As Steven Reich writes of Robbins and similar suburbs in The Great Black Migration, “where there was vacant land, they worked to buy it and build homes. Consequently, they were more likely than city dwellers to be home owners—in many suburbs, a majority of blacks owned their homes. Even in the most congested suburbs, they grew gardens, kept small livestock, and used domestic space for income…. Households relied on extended families for economic as well as emotional support, and many explicitly rejected city living, preferring rustic landscapes reminiscent of the South.”

The famous Pembroke Rodeo in Kankakee, founded by black rodeo rider Thryl Latting, actually has its roots in Robbins, where Latting grew up and received his first horse. His son Michael, who operates Latting Rodeo, went to Casper Junior College in Wyoming on a rodeo scholarship.

Robbins’s quasi-frontier heritage was evident in 1922, when The Negro in Chicago, the famous study of the 1919 Chicago race riot, was published. The town had barely been incorporated when its authors captured a still-resonant portrait of Robbins, where “about 400 hard-working Negroes occupying seventy houses are trying to develop a town against the handicaps of lack of capital, swampy lands, and inaccessibility":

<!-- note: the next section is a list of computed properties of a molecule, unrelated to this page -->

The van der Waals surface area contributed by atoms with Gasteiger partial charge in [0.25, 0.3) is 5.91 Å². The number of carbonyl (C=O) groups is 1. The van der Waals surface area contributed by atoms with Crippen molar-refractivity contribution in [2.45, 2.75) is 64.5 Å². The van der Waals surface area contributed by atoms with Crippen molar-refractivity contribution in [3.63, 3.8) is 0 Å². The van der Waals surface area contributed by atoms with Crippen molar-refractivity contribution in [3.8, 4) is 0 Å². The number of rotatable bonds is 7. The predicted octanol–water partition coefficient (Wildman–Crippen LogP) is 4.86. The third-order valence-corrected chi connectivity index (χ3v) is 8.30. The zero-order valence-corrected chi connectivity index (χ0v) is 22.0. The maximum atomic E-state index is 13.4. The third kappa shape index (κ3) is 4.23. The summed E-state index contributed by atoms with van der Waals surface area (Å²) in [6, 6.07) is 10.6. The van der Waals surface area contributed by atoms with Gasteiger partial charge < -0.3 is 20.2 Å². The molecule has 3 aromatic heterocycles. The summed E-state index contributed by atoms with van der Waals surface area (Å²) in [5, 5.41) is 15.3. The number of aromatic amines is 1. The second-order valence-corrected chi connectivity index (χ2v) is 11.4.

Robbins is not attractive physically. It is not on a car line and there is no pretense of paved streets, or even sidewalks. The houses are homemade, in most cases by labor mornings, nights, and holidays, after or before the day’s wage-earning. Tar paper, roofing paper, homemade tiles, hardly seem sufficient to shut out the weather; older houses, complete with windows, doors, porches, fences, and gardens, indicate that some day these shelters will become real houses. In 1920 the village took out its incorporation papers, and while there are some who regret this independence and talk of asking Blue Island to annex it, in the main the citizens are proud of their village and certain of its future.

Infrastructure and housing remains a problem in Robbins to this day. But it inspired pride of place then as now: “men and women together are living as pioneer families lived—working and sacrificing to feel the independence of owning a bit of ground and their own house.”

The appeal of Robbins grew organically out of its failure as a planned suburb, and its semi-rural, small-scale agricultural nature became part of the pitch, even as more traditional developments began to neighbor the settlers’ homes as the the Great Migration swelled a segregated Chicagoland.